September 30, 2022

1943. Ukrainians Persevere in the Wake of Destruction

A "Desert of Destitution"
"Residents of the liberated city of Stalino (Donetsk) read 'TASS Windows,'" September 1943 (source)
(For more, see the complete 1943 Moscow reports.)
Bill Downs

CBS Moscow

September 6, 1943

The Russians tonight hold two-thirds of the Donbass and are moving westward at the rate of fifteen miles a day—so fast that the Soviet Union's richest coal country should very soon be completely in the hands of the Red Army.

The coal capital of Stalino is the only major Donbass city still held by the Germans, and the Red Army is only four miles east of there. Tonight's communiqué announces the capture of four big railroad and coal centers in the Donbass network, leaving only the western fringe of this vulnerable fuel basin in German hands.

The other big victory announced by the Soviet high command is the capture of the railroad junction of Konotop in the northern Ukraine. Konotop is 128 miles on the railroad east of Kiev. Now the Russians are advancing on an even bigger railroad junction: Bakhmach, seventeen miles west of Kharkov. Five railroads run into Bakhmach. It is the first station on the eastern edge of the Kiev railroad network.

We can assume that the Germans are firing and blowing up every building and mine pit and peasant's cottage in the path of their western retreat. The Ukraine tonight is scorched earth wherever the Nazis pass.

I saw examples of this earth scorching when I was in the Ukraine the day before yesterday traveling along the path of the German retreat from Belgorod to Kharkov.

The damage is so extensive that the occasional house that was new—unburned, without shell holes and not charred by fire—such scattered houses seemed almost to be showplaces. They stood out like the pyramids in a desert of destitution.

The most indestructible thing about a Ukrainian cottage is its big peasant stove. They are immense things as high as the house itself—sort of an enclosed indoor fireplace. Today their chimneys finger the horizon like the skeletons of peacetime.

But the people come back. They always come back, no matter how badly their homes are wrecked. Tonight they are sleeping in nearby haystacks, or in dugouts in the ground, or on the ground itself. They'll get up at dawn and start rebuilding the stove—and eventually build a house around it. The Ukraine has been kicked around and shot up and burned, but it is far from dead.

Now there is a rush to get the houses built before winter. Neighbors are helping neighbors. Not everyone is going to have a warm house by the time the first snow falls, but there will be enough shelter for the people who are left—the people who were not sent to Germany—to give the Ukraine a new lease on life.

It badly needs it.

September 23, 2022

1943. "Davies in Sovietland"

Ambassador Joseph E. Davies Visits the Soviet Union
US Ambassador to the Soviet Union Joseph E. Davies stands alongside Joseph Stalin and Foreign Affairs Minister Vyacheslav Molotov in May 1943 (source)
From Newsweek, May 31, 1943, pp. 50-52:

Davies in Sovietland

The arrival of former Ambassador Joseph E. Davies in Moscow was an event of importance in the Soviet capital last week. In the following dispatch Newsweek's Moscow correspondent, Bill Downs, gives the unofficial side of how Davies was received.

Joseph Davies arrived in a big cargo plane at the Moscow airdrome. He came with the cold spring rain which was out of season compared with the warmth of his greeting. When Davies poked out his head Admiral Standley shouted up the doorway: "Hello, Joe." Davies replied: "Hello Admiral. God bless you."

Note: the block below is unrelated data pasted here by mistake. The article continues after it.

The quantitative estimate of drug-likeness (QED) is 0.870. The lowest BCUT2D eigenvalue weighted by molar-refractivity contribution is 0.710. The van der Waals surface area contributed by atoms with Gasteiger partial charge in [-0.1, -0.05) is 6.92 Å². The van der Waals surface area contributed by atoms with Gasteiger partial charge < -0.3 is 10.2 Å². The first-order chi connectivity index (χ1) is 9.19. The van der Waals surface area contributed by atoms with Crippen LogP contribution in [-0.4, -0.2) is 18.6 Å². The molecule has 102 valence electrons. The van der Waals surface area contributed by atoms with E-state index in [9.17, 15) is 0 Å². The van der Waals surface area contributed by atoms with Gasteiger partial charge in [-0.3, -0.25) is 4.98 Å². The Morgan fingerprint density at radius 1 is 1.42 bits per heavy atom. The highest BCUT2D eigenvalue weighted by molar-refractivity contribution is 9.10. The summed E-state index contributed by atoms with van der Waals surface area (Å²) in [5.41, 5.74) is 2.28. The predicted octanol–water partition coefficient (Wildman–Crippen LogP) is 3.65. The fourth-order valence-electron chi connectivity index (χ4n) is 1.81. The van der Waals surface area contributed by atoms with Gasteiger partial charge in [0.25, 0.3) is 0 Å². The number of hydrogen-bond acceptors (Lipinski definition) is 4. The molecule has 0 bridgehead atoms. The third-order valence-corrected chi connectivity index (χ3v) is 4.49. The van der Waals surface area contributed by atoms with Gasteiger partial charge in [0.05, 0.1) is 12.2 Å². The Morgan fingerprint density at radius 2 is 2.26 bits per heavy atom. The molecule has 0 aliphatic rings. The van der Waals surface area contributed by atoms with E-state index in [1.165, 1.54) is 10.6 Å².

He climbed down the awkward ladder immediately and shook hands with the embassy officials and with fat V. G. Dekanozoff, who was Molotoff's representative and who could pass for one of the seven dwarfs—but not Dopey, for he is one of the smartest men in the Foreign Commissariat.

There was a great deal of good-humored lining up for the Soviet Film News photographers who were sent to make this the biggest greeting of any foreigner since Wendell Willkie. American and Soviet flags flying side by side at the entrances to the airport hangars stiffened in the breeze as the party drove off to the luxurious Soviet guest house at No. 8 Ostrovsky Street, where Willkie also had been billeted.

Davies agreed to meet the correspondents in a half hour. To do this he made a special trip to Ambassador Standley's residence, settled down in a chair in the library, and proceeded not to answer the questions. He explained that he had nothing to add to the President's statement concerning his mission.

Davies agreed to talk off the record—but did not say anything to throw light on his mission. Instead he dwelled mostly on his impressions of his trip from America to Russia. Then he went into an emotional talk about his visit to Stalingrad. He said: "I watched the reactions of the crew of my plane. No one said much; then someone said: 'Those dirty sons of bitches, I could tear them apart with my own hands.' That is how we all felt."

Davies next explained how, wearing a top hat and striped trousers and other diplomatic paraphernalia, he had once laid a wreath on the tomb of the Unknown Soldier in Belgium and how an Ambassador uncovers and lays the wreath on the tomb, steps backward, and bows his head about two minutes. He went on: "I followed that protocol at Stalingrad. It was very impressive. When I bowed my head before the common grave across the street from Marshal Paulus's headquarters, a curious crowd that gathered also bared its head. The silence lasted longer than two minutes, and it was very impressive."